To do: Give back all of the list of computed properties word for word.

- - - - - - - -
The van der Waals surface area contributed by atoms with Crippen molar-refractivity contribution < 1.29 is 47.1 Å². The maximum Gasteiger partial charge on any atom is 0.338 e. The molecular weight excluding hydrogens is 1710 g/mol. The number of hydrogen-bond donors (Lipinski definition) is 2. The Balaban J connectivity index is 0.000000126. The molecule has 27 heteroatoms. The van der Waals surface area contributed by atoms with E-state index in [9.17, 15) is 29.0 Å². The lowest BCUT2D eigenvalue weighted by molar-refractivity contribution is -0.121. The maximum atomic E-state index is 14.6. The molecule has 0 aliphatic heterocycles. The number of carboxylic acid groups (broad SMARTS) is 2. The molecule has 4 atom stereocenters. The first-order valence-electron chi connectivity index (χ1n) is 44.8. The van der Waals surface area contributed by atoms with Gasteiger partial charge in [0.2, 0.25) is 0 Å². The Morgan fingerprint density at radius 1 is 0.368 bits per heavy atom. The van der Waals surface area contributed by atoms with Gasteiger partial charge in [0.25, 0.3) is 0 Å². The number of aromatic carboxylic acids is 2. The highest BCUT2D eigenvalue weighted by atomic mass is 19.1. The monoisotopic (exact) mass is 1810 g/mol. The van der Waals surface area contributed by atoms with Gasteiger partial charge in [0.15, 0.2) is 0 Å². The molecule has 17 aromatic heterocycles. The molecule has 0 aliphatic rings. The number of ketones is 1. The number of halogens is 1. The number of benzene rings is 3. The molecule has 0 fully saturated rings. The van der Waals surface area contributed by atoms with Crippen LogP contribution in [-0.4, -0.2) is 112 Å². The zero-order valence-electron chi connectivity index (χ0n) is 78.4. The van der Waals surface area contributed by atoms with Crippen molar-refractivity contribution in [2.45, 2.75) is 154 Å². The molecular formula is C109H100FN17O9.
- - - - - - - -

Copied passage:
The van der Waals surface area contributed by atoms with Crippen molar-refractivity contribution < 1.29 is 47.1 Å². The maximum Gasteiger partial charge on any atom is 0.338 e. The molecular weight excluding hydrogens is 1710 g/mol. The number of hydrogen-bond donors (Lipinski definition) is 2. The Balaban J connectivity index is 0.000000126. The molecule has 27 heteroatoms. The van der Waals surface area contributed by atoms with E-state index in [9.17, 15) is 29.0 Å². The lowest BCUT2D eigenvalue weighted by molar-refractivity contribution is -0.121. The maximum atomic E-state index is 14.6. The molecule has 0 aliphatic heterocycles. The number of carboxylic acid groups (broad SMARTS) is 2. The molecule has 4 atom stereocenters. The first-order valence-electron chi connectivity index (χ1n) is 44.8. The van der Waals surface area contributed by atoms with Gasteiger partial charge in [0.2, 0.25) is 0 Å². The Morgan fingerprint density at radius 1 is 0.368 bits per heavy atom. The van der Waals surface area contributed by atoms with Gasteiger partial charge in [0.25, 0.3) is 0 Å². The number of aromatic carboxylic acids is 2. The highest BCUT2D eigenvalue weighted by atomic mass is 19.1. The monoisotopic (exact) mass is 1810 g/mol. The van der Waals surface area contributed by atoms with Gasteiger partial charge in [0.15, 0.2) is 0 Å². The molecule has 17 aromatic heterocycles. The molecule has 0 aliphatic rings. The number of ketones is 1. The number of halogens is 1. The number of benzene rings is 3. The molecule has 0 fully saturated rings. The van der Waals surface area contributed by atoms with Crippen LogP contribution in [-0.4, -0.2) is 112 Å². The zero-order valence-electron chi connectivity index (χ0n) is 78.4. The van der Waals surface area contributed by atoms with Crippen molar-refractivity contribution in [2.45, 2.75) is 154 Å². The molecular formula is C109H100FN17O9.